Ellen R. Schuster, Esq.
We talk a lot about the fines and other penalties associations can impose on members who violate the governing documents. What about the fines and penalties which can be imposed on associations? Associations that violate certain Civil Code sections may have to pay monetary penalties or fines (typically called “civil penalties”) in addition to paying for actual damages, attorneys’ fees, and court costs.
At a time when members are increasingly challenging associations and associations are under increased scrutiny, it is important to understand the common violations which can subject associations to significant fines and penalties.
Open Meeting Act (Civil Code §4900, et seq.)
Associations that violate the Open Meeting Act may have to pay attorneys’ fees, court costs, and a civil penalty of up to $500 per violation. (Civil Code §4955(b).) Common violations include failure to provide the required 4 days’ or 2 days’ notice of an open board meeting or executive session, respectively, failure to post an agenda, and failure to include time for the homeowner forum at an open board meeting.
Member Elections (Civil Code §5100, et seq.)
A member who successfully challenges an election can be awarded their attorneys’ fees, court costs, and a civil penalty up to $500 per violation payable by the association. (Civil Code §5145(b).) Association violations could include conducting an election in the absence of compliant election rules, improperly disqualifying a candidate, failure to appoint a qualified inspector of elections, failure to provide a ballot at least 30 days before the return deadline, and failure to comply with the election by acclamation notice requirements. Consult with legal counsel to ensure elections are conducted pursuant to the association’s governing documents and the law.
Record Inspection (Civil Code § 5200, et seq.)
A member who is not provided with all requested association records within the statutory timeframe may be awarded their attorneys’ fees, court costs, and a civil penalty up to $500 for the denial of each separate written request, payable by the association. (Civil Code §5235(a).) To clarify, this could mean a $500 civil penalty for each document requested by the member to which they are entitled. Common violations include denial of records to which a member is entitled, failure to provide records within the statutory timeframes, and imposing costs on the member for which the member is not responsible. Each association should establish a process to respond timely and accurately to records requests, perhaps including a review by legal counsel, to mitigate the risk of these penalties.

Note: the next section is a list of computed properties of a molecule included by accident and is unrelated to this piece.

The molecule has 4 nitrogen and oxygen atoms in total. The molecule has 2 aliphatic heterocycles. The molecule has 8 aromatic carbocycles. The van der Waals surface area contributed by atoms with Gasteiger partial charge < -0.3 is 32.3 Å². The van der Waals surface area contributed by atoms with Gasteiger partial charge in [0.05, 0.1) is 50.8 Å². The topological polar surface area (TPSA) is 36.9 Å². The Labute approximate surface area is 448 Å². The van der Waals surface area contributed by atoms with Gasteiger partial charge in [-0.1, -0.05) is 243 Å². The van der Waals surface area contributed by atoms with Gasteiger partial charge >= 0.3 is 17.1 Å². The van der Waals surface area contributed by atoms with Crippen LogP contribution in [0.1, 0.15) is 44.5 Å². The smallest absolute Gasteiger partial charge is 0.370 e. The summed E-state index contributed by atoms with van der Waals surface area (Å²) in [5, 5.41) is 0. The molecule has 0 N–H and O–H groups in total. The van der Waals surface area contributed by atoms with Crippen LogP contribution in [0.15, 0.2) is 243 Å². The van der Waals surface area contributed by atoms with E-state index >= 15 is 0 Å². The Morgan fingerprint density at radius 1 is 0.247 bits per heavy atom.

While the following violations may be less common, be aware that they could result in fines and penalties as well.
Associations that violate members’ rights to peaceful assembly can be charged a civil penalty of up to $500 for each violation. (Civil Code §4515(d).) Associations should be careful not to restrict members’ rights to peacefully assemble and should consult with legal counsel to amend governing documents containing illegal prohibitions, such as prohibiting meetings among residents or circulating information to other members at reasonable times and in a reasonable manner.
Escrow Documents to Sellers
Associations are required to provide specific documents to a current owner (i.e., the seller) during the sale of the owner’s separate interest, and failure to do so can subject associations to civil penalties of up to $500 in addition to paying actual damages and attorneys’ fees to the purchaser. (Civil Code §4540.) You read that correctly: not only can the seller be liable to the purchaser for failure to provide documents, but ostensibly the association can be liable to the purchaser for failure to provide required documents to the seller. This means that associations should not only provide the seller with the documents but also maintain a record of having done so. Each association should establish a process to respond timely and accurately to these requests to mitigate the risk of these penalties.
Violations of rental restriction laws can subject associations to civil penalties of up to $1,000 in addition to paying actual damages. (Civil Code §4741(g).) Two common pitfalls are restricting rentals to less than 25% of the separate interests and counting owner-occupied separate interests toward the number of rentals and thereby improperly restricting someone’s right to vote. Consult with legal counsel to amend governing documents containing illegal rental restrictions.
Solar Energy Systems
Associations may reasonably restrict solar energy systems but cannot prohibit them altogether. Associations which violate these statutes are subject to civil penalties of up to $1,000 in addition to paying actual damages and attorneys’ fees. (Civil Code §714(f) and (g).) Consult with legal counsel to establish a solar energy system policy to ensure compliance with the law.
Electric Vehicle Charging Stations
Associations may reasonably restrict electric vehicle charging stations and electric vehicle time tracking meters but cannot prohibit them altogether. Associations which violate these statutes are subject to civil penalties of up to $1,000 in addition to paying actual damages and attorneys’ fees. (Civil Code §§4745(j) and (k) and 4745.1(h) and (i).) Consult with legal counsel to establish an electric vehicle charging station policy to ensure compliance with the law.
Given how detailed the statutory requirements are for many of these sections of the Civil Code, associations should consult with legal counsel to ensure compliance and avoid civil penalties.